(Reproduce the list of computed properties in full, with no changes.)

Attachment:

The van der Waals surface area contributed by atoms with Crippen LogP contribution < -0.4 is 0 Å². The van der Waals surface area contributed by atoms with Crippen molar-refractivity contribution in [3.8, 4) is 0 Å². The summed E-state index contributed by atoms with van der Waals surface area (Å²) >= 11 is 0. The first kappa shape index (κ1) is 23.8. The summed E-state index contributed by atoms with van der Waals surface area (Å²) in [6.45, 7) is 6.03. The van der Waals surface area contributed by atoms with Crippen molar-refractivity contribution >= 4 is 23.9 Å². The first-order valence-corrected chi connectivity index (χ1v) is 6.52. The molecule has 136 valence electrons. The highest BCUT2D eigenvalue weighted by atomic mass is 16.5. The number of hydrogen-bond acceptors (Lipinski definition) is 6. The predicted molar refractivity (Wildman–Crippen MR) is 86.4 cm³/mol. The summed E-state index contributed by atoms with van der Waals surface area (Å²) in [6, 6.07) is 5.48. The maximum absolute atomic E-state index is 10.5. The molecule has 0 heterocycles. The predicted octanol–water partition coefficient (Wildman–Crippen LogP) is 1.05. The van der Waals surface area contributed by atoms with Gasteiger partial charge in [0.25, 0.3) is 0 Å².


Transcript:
The van der Waals surface area contributed by atoms with Crippen LogP contribution < -0.4 is 0 Å². The van der Waals surface area contributed by atoms with Crippen molar-refractivity contribution in [3.8, 4) is 0 Å². The summed E-state index contributed by atoms with van der Waals surface area (Å²) >= 11 is 0. The first kappa shape index (κ1) is 23.8. The summed E-state index contributed by atoms with van der Waals surface area (Å²) in [6.45, 7) is 6.03. The van der Waals surface area contributed by atoms with Crippen molar-refractivity contribution >= 4 is 23.9 Å². The first-order valence-corrected chi connectivity index (χ1v) is 6.52. The molecule has 136 valence electrons. The highest BCUT2D eigenvalue weighted by atomic mass is 16.5. The number of hydrogen-bond acceptors (Lipinski definition) is 6. The predicted molar refractivity (Wildman–Crippen MR) is 86.4 cm³/mol. The summed E-state index contributed by atoms with van der Waals surface area (Å²) in [6, 6.07) is 5.48. The maximum absolute atomic E-state index is 10.5. The molecule has 0 heterocycles. The predicted octanol–water partition coefficient (Wildman–Crippen LogP) is 1.05. The van der Waals surface area contributed by atoms with Gasteiger partial charge in [0.25, 0.3) is 0 Å².